It is always important to stay hydrated, but with the heat of summer, it becomes even more important. That is especially true when exercising. The American College of Sports Medicine (ACSM), the leading exercise science organization in the world, makes these recommendations to ensure safe participation.
For most, thirst is generally a good indicator of fluid need, but according to W. Larry Kenney, Ph.D., past president of the ASCM, it is not good enough for those who are exercising, especially in hot conditions. “The clear and important message should be that thirst alone is not the best indicator of dehydration or the body’s fluid needs.” You need a plan. For safety, and optimal performance, the ACSM recommends:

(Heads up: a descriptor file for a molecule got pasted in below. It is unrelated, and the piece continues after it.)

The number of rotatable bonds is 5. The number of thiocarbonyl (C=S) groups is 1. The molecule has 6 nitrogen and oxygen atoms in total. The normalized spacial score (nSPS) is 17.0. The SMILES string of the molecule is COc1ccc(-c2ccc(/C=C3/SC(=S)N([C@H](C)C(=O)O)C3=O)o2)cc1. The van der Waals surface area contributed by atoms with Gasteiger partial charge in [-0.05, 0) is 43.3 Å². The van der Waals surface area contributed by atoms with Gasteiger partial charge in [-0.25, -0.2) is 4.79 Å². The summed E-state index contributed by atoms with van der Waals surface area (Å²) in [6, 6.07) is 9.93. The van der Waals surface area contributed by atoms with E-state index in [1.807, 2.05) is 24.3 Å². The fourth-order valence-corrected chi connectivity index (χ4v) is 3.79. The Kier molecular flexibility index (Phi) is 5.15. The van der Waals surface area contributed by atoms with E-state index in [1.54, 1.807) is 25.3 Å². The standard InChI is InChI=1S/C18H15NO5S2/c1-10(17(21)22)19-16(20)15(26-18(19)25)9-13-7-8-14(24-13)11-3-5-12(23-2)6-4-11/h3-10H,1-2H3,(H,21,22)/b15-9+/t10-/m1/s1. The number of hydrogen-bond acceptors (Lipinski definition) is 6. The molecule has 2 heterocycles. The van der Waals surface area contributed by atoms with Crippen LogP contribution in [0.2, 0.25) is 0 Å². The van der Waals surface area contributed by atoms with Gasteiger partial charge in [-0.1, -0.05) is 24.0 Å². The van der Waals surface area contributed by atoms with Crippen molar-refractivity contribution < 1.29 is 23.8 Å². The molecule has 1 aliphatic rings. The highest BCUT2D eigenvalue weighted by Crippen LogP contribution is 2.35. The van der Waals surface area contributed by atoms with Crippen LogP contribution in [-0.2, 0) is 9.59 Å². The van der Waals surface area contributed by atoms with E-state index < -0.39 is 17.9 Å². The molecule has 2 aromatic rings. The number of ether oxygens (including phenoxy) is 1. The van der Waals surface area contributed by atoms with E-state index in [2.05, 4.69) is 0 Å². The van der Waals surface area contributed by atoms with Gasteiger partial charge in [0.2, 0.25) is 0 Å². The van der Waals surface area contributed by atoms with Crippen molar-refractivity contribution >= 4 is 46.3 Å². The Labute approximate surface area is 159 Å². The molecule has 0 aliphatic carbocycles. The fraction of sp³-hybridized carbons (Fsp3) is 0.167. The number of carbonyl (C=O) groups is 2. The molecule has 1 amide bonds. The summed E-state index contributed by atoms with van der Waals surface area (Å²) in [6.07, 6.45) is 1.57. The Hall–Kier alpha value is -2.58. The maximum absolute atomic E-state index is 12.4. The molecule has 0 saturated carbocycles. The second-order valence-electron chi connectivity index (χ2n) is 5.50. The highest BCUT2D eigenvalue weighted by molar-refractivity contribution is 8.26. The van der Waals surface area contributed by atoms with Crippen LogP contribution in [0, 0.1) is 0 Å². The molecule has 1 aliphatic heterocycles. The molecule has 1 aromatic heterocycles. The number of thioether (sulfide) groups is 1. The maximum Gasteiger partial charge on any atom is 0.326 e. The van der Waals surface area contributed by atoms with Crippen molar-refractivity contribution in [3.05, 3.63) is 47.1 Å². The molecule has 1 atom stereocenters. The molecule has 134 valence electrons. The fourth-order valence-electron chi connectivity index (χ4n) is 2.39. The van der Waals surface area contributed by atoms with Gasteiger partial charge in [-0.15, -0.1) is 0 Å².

In most situations, water is the preferred beverage. However, with high-intensity exercise of more than an hour or any exercise longer than 90 minutes, you not only need to rehydrate, you need to refuel. A sports beverage like Gatorade can replenish lost carbohydrates and electrolytes and accelerate rehydration. Look for those with 12 – 18 grams of carbohydrate per 8oz. (Gatorade has 14). More carbohydrate will bring in more calories and slow the rate of absorption. (Coke has 26 grams and orange juice has 27 grams of carbohydrate per 8 oz).
There is no question water consumption contributes to safe exercise, and for general well-being for that matter, but what about its role in weight management? At first thought, it seems obvious; water has no calories so it has no impact on weight. But if you dig a little deeper, water actually might influence your weight in a number of ways.
Looking for ways to incorporate more water into your plan? Check out our tips for infused waters!